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Saul Levitt (March 13, 1911 – 1977) was an American playwright and author, best known for his successful play The Andersonville Trial, based on MacKinlay Kantor's Pulitzer-Prize-winning novel Andersonville. Levitt's play was later made into an Emmy award-winning movie.[1]

Levitt was born in New York City[1] and died of heart failure on September 30, 1977.[2][1]

Levitt served with the United States Army Air Corps in World War II as a B-17 bomber crewman with the 100th Bomb Group,[3] flying missions against the Third Reich out of Thorpe Abbotts, UK. Early in his tour, he was severely injured in a traffic accident and was transferred to the reporting staff of Yank magazine,[2] where he wrote and published a number of articles about his group's experiences flying and fighting in the war.

WorksEdit

  • The Sun is Silent (1951)[4][3]
  • The Andersonville Trial (1960)[5][6]
  • The True Glory (1945)[7][8]
  • A Covenant with Death (1967)[7]
  • The Trial of the Catonsville Nine (1972)[7][9]

AwardsEdit

ReferencesEdit

  1. ^ a b c Kleiman, Dena (1 September 1977). "Saul Levitt, Playwright, Dies; Wrote 'The Andersonville Trial'". The New York Times. Retrieved December 5, 2017.
  2. ^ a b "100th Bomb Group (Heavy) Foundation". Home. 10 October 1943. Retrieved December 5, 2017.
  3. ^ a b Wald, A.M. (2011). Trinity of Passion: The Literary Left and the Antifascist Crusade. University of North Carolina Press. p. 197. ISBN 978-0-8078-8236-8. Retrieved December 5, 2017.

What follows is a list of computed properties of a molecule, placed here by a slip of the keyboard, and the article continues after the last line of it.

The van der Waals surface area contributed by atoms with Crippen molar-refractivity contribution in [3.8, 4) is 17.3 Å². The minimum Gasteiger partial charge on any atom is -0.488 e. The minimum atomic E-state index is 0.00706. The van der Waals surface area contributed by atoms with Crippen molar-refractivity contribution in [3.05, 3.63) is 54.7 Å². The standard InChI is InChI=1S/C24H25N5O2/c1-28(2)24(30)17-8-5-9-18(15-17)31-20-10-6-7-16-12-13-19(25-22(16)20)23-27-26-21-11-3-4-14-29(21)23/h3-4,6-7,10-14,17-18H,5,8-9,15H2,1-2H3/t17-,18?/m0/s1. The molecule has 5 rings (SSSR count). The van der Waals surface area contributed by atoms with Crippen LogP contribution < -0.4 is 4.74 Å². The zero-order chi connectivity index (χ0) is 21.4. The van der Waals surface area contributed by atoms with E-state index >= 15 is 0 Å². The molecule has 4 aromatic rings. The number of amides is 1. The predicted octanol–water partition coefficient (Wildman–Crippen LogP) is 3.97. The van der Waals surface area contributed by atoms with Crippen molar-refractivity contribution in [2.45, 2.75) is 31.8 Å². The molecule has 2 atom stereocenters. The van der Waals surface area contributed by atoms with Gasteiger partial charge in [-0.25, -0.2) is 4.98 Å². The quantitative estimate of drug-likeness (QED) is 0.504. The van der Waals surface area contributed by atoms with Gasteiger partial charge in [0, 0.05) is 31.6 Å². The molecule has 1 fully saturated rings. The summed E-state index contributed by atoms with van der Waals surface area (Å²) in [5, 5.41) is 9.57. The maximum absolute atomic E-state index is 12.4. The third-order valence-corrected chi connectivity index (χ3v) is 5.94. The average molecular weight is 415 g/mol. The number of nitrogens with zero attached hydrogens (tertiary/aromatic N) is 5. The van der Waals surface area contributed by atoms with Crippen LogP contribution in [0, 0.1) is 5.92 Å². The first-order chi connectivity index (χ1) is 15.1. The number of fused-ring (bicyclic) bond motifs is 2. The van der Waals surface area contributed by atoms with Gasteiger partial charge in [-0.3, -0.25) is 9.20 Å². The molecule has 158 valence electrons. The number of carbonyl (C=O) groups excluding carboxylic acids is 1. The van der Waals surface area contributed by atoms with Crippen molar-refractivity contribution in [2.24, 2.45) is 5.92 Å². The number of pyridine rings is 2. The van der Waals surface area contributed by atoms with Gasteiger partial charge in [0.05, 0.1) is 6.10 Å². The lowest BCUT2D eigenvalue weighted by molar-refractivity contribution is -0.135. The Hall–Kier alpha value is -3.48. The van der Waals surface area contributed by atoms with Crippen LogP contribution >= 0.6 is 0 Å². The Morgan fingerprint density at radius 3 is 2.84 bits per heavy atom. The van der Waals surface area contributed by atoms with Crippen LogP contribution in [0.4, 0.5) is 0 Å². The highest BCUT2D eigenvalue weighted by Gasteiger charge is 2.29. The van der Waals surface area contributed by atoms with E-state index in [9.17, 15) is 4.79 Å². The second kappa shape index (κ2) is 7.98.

4. ^ Levitt, S. (1951). The Sun is Silent. Harper. Retrieved December 5, 2017.
  5. ^ Holsinger, M.P. (1999). War and American Popular Culture: A Historical Encyclopedia. Occupational Safety and Health Guide. Greenwood Press. p. 81. ISBN 978-0-313-29908-7. Retrieved December 5, 2017.
  6. ^ Kabatchnik, A. (2011). Blood on the Stage, 1950-1975: Milestone Plays of Crime, Mystery, and Detection. Scarecrow Press. p. 335. ISBN 978-0-8108-7784-9. Retrieved December 5, 2017.
  7. ^ a b c "Saul Levitt". Samuel French – Plays. 20 November 2017. Retrieved December 5, 2017.
  8. ^ "The Andersonville Trial". The Peabody Awards. Retrieved December 5, 2017.
  9. ^ "Saul Levitt". Playbill. June 2, 1971. Retrieved December 5, 2017.
  10. ^ "The Andersonville Trial on DVD/Blu-ray 2012". Broadway on Video Database (BroadwayWorld.com). Retrieved December 5, 2017.
  11. ^ Brooks, T.; Marsh, E.F. (2009). The Complete Directory to Prime Time Network and Cable TV Shows, 1946-Present. Random House Publishing Group. p. 1640. ISBN 978-0-307-48320-1. Retrieved December 5, 2017.
  12. ^ Browne, R.B.; Browne, P. (2001). The Guide to United States Popular Culture. Bowling Green State University Popular Press. p. 38. ISBN 978-0-87972-821-2. Retrieved December 5, 2017.

External linksEdit